Being a patriotic fellow, I am always saddened to learn that the good ol’ USA isn’t No. 1 in all fields.
That was my reaction last week when I read an Associated Press story from Edinburgh, Scotland, that said a collector had paid $12,840 for 35 original poems by a William Topaz McGonagall, “internationally celebrated as the worst poet ever to assault the English language.”
To be sure, the Scottish rhyme mangler had a huge non-talent and would take an umbrella on stage during recitals to protect himself from flying vegetables thrown by the audience.
One of the most famous poems by McGonagall (1825-1902) was “The Tay Bridge Disaster,” which began in this execrable fashion:
(ital) Beautiful Railway Bridge of the Silv’ry Tay!
Alas! I am very sorry to say
That ninety lives have been taken away
On the last Sabbath day of 1879,
Which will be remember’d for a very long time. (endital)
It would be hard for a bard on these shores to top such lines, but I believe strongly that somewhere in America some hopeless wordsmith is up to the task. Oddly, I know this because I work at a newspaper.
You may have the conventional idea that newspapers are all about news. That is a quaint notion that I find very charming and reassuring. In fact, many people view newspapers as merely places to contact when strange theories or poetic flights of fancy seize them.
When newspapers become finally extinct, their many dyspeptic critics will bubble with joy in their noxious juices but a band of poets will wander the streets forlornly composing odes to the demise of the printed word — very bad odes, of course, as is traditional.
Some newspapers (the Post-Gazette among them) still publish poetry, but those works have some literary merit in the opinion of someone other than the poet. Some are actually good. That is not what I am talking about.
No, the poetic eruptions of the popular taste are what come in to newspaper offices, usually after some dramatic event that has transfixed the nation, and they are usually left unpublished as a public service. It takes the death of a Princess Di or a scandal with a White House intern to release inspirational moonbeams to play on the foreheads of America’s unlettered muses.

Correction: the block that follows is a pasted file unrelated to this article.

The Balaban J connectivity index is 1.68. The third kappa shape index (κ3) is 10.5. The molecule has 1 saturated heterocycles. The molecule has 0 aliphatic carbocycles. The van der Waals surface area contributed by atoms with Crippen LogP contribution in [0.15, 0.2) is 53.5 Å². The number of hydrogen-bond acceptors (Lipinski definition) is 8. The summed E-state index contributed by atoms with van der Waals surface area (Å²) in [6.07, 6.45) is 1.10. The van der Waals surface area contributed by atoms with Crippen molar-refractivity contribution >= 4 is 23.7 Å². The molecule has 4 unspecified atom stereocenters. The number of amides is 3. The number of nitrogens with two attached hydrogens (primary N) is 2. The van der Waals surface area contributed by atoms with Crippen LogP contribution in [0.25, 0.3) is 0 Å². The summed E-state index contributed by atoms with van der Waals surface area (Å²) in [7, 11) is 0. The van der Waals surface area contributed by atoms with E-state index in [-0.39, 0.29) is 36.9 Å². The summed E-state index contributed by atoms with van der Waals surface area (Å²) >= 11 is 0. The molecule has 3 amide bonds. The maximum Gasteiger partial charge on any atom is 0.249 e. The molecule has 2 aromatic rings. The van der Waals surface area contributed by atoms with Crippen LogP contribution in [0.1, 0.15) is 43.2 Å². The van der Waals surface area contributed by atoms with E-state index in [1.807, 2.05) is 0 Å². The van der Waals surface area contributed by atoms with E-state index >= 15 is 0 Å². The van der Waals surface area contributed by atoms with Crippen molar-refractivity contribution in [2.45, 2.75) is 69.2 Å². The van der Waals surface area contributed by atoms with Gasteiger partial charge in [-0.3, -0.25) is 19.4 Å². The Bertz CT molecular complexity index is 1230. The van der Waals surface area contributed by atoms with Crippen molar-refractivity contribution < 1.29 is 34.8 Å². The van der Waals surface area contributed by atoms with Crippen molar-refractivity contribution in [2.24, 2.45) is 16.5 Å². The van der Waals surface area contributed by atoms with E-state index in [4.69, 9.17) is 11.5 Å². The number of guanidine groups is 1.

I treasure this particular gem, which I have kept from the time of President Clinton’s troubles:
(ital) Our country’s in an uproar
About our President’s behavior
And the only one to save him
Can only be Our Savior. (endital)
In the event, Sen. Arlen Specter helped. The poet went on in the same good-hearted vein about Bill Clinton:
(ital) It’s none of our doggone business
What he does in his personal life
Now we’re ruining his reputation
And embarrassing his wife. (endital)
This is McGonagall-quality stuff and the poet, whose name I do not know, deserves his own cult following. (And he also deserves his own umbrella, if he wishes to take his art public.) This is why I so firmly believe that somewhere in this land of the free verse, someone is composing poems that emanate like ripe Limburger cheese.
Even as I dream that America will one day be celebrated as No. 1 for the world’s worst poetry, what do I find in the Arts & Leisure section of Sunday’s New York Times? Something to depress me. It seems that a 42-year-old German, Uwe Boll, is “often referred to as the worst filmmaker in the world.”
That is too much. America is the nation that invented the B movie, which may stand for boob, barbarous or bubonic (as in plague).
To the delight of many, certain American directors have distinguished themselves by churning out movies with bewildering plots, inane dialogue, talent less actors, gratuitous violence and sex — to mention just a few of their good points. Surely these artists should not be slighted by a newspaper that, because it hates America, favors a German as worst filmmaker.
In what area can we boast of being the No. 1 Worst? I would be flattered to think I might one day be considered worst in the columnist department but I am not one to entertain such giddy dreams.
If we want the world to take notice, it seems to me that we need to look for leadership in Washington, D.C. So who plays one folly-filled scene after another on the world stage, mangles the English language and is poetry in non-motion on major events of the day and will soon retire as the worst in our history? Gosh, can’t think of anyone offhand.
(Reg Henry is a columnist for the Pittsburgh Post-Gazette. E-mail rhenry(at)post-gazette.com)